Since it remains in most lines of work a buyer’s market for talent, it’s not surprising many employers have felt free to indulge tendencies to be irrationally picky (which may just be another word for artibrary). In my own shrunken profession, that’s meant, among other things, that internet-based writing gigs are (with the blessed exception of PA, with its tradition of telecommuting bloggers) about as location-bound as they were when writers were pounding away on Underwoods in a bullpen.
But a hiring criterion that surprised me today was highlighted by Melissa Korn at the Wall Street Journal:
Proving the adage that all of life is like high school, plenty of employers still care about a job candidate’s SAT score. Consulting firms such as Bain & Co. and McKinsey & Co. and banks like Goldman Sachs Group Inc. ask new college recruits for their scores, while other companies request them even for senior sales and management hires, eliciting scores from job candidates in their 40s and 50s.
What makes that odd is that colleges are relying less and less on SAT scores for admissions decisions. It may come as a shock to some young professionals who didn’t take the SAT a second time because they got into their college of choice without even submitting scores that those numbers could stay with them for life.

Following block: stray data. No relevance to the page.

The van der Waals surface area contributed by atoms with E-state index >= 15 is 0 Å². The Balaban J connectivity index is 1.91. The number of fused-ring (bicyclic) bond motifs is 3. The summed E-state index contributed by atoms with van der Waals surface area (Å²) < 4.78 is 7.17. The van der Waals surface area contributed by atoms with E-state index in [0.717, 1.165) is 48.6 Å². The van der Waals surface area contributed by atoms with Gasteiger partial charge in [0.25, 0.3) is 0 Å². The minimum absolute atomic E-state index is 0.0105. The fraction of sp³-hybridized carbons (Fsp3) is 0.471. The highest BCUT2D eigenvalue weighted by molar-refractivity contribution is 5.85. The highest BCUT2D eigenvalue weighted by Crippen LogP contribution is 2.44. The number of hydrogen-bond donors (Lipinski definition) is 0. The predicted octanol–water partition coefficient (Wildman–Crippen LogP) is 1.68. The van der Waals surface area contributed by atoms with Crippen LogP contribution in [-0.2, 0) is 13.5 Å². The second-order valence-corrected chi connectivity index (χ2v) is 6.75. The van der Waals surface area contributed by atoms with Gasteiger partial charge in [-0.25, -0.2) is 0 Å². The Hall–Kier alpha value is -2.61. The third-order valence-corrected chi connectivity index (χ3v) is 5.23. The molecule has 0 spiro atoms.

It makes me wonder about other “objective” measurements applied to people relatively early in life. When I was in law school, one’s class standing became an integral part of your identity; it wouldn’t have surprised me had the school required we paint that number on our foreheads to maintain the strictest social hierarchy possible. From the day I graduated, nobody ever expressed curiosity about my class standing (or for that matter, my SAT, GRE and LSAT scores) ever again. Maybe that’s changed.
It’s interesting to speculate if this kind of data used in hiring decision—not to mention job qualifications like willingness to live and work in close proximity to The Big Boss even in occupations involving highly independent skills and production-measured expectations—would survive the kind of tight labor markets we had (at least for some types of work) in the late 1990s. We can only hope to live long enough to find out.
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